• zorro
            Posted November 20, 2012 at 5:31 pm | Permalink

            James, I’ve not said that. I’m talking about the increases in benefits when others are suffering falling incomes too. Those food companies will not go out of business but perhaps money giving in extra benefits might be put to more effective uses in creating jobs or investment in businesses…..

            zorro

    • NotKrugman
      Posted November 15, 2012 at 2:41 pm | Permalink

      The use of cyclically adjusted primary balances at the present time makes me uneasy – even Wren-Lewis has admiited this somewhere (I think). Their calculation involves the extrapolation of an ‘output gap’ from historical data. It seems pretty clear after five years that the economic landscape has changed following the substantial change in international banking post-2008. The output gaps provided by various experts – which greatly reduce deficits – may consequently be a case of ‘whistling Dixie’.

      • James Reade
        Posted November 16, 2012 at 2:14 pm | Permalink

        The important thing then is to make sure that the output gaps we’re using bear some resemblance to reality, and clearly a more respected institution will, one presumes, produce a better estimate of the output gap.

        I fully agree with you – but the bottom line is some adjustment must be made, if not least to avoid people pointing out the obvious in a recession – government deficits get larger but that needn’t be a problem in the midst of the recession.

  11. Derek Emery
    Posted November 15, 2012 at 9:27 am | Permalink

    GDP is meaningless measure since all spending regardless of purpose increases GDP. The UK could build magnificent gold encrusted and diamond studded palaces on a 10 mile square throughout the UK which will increase GDP but is not a wise investment from the point of getting any increase in productivity from the “investment.” That’s one difference between political and private sector thinking. The private sector needs to invest to create growth of profits and efficient spending whereas government does not.

    The BOE and much of the civil service can hardly be seen as organizations of forward thinkers who question the validity of models used for planning or as a source of new ways to tackle problems. They are largely rule-ridden administrators.

    The BOE is always optimistic. I have always assumed that is because any government in power wants the most optimistic outlook to make itself look good. Would the BOE be allowed to come up with more realistic projections?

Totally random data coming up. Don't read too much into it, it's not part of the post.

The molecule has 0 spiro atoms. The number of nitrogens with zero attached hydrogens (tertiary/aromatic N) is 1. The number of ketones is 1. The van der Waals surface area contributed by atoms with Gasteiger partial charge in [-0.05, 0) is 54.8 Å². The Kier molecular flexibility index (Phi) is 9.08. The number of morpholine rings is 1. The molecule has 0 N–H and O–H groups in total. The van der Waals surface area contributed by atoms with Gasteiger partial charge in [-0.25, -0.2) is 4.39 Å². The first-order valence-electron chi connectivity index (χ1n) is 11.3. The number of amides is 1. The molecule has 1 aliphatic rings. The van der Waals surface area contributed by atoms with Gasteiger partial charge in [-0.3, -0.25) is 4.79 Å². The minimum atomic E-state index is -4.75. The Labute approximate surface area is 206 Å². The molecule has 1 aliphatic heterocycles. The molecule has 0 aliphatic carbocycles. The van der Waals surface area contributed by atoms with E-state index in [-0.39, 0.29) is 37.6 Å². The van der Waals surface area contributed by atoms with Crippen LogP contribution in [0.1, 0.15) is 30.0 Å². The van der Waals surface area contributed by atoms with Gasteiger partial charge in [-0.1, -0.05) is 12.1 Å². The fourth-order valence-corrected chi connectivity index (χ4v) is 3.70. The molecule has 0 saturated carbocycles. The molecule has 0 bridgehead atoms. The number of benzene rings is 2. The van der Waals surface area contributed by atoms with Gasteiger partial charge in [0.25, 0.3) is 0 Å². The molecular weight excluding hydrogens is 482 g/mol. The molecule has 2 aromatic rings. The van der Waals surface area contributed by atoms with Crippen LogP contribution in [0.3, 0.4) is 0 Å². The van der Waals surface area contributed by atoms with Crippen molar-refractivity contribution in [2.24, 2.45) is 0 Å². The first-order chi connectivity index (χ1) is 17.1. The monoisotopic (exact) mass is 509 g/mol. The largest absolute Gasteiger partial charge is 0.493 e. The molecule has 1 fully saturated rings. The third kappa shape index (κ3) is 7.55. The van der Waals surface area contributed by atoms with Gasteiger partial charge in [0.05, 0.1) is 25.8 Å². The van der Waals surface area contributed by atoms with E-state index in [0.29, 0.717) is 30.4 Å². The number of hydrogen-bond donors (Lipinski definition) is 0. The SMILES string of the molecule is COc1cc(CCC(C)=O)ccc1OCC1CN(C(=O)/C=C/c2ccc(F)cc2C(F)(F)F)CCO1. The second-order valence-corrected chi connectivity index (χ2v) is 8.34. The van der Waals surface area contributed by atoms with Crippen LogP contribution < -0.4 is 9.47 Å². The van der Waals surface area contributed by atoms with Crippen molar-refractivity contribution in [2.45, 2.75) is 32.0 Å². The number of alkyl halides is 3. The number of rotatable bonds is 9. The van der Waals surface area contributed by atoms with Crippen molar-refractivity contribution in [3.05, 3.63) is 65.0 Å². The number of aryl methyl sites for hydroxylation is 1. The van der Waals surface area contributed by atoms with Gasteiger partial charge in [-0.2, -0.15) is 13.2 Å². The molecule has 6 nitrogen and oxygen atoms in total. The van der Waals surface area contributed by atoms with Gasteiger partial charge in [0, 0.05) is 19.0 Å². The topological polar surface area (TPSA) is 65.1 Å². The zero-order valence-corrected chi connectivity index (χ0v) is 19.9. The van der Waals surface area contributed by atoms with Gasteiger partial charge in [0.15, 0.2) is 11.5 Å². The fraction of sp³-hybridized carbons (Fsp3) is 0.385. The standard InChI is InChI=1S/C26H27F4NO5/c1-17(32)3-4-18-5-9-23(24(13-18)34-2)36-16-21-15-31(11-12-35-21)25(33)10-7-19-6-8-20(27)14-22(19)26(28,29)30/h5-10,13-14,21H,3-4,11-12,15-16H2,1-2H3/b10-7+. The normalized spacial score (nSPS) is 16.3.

You can’t help wondering how good the analysts are in the BOE. They will be more rounds of QE in the future which will further trash pensions and unearned income. Analysts in the US found that after a lag QE both raised commodity prices and reduced economic growth. Can the UK economy be so different that the same principles do not apply to the UK You wonder if in the UK anybody has even bothered to ask the question and analyze the real effects of QE on the UK economy to find out the real effects.

    • James Reade
      Posted November 16, 2012 at 2:17 pm | Permalink

      You wonder, do you? You might want to do a little bit of searching, and you might find a whole range of papers on QE in the UK and the US, multiple conferences around Europe and in the US and wider on the issue.

      See, for example, plenty of hits on Microsoft Academic Search for “quantitative easing”:

      http://academic.research.microsoft.com/Search?query=%22quantitative%20easing%22

      GDP may have dramatic faults to it, but any alternative will have equally as many faults to it…

      • Lindsay McDougall
        Posted November 16, 2012 at 5:36 pm | Permalink

        Please explain to me why QE in the UK (together with an ultra-low base rate) has led to higher than target inflation and near zero real GDP growth. All the empirical evidence is that it is a quack remedy that doesn’t work – so get rid of it.

        • James Reade
          Posted November 19, 2012 at 7:52 pm | Permalink

          No, actually, all the evidence is not that it’s failed. I’d encourage you to head back again to the link to MAS above.

          Inflation will be a result of (essentially) printing money, but only if people are spending it, and all the signs are that they aren’t spending it particularly quickly.

          It’s also worth pointing that while inflation is above target, it’s within the target range.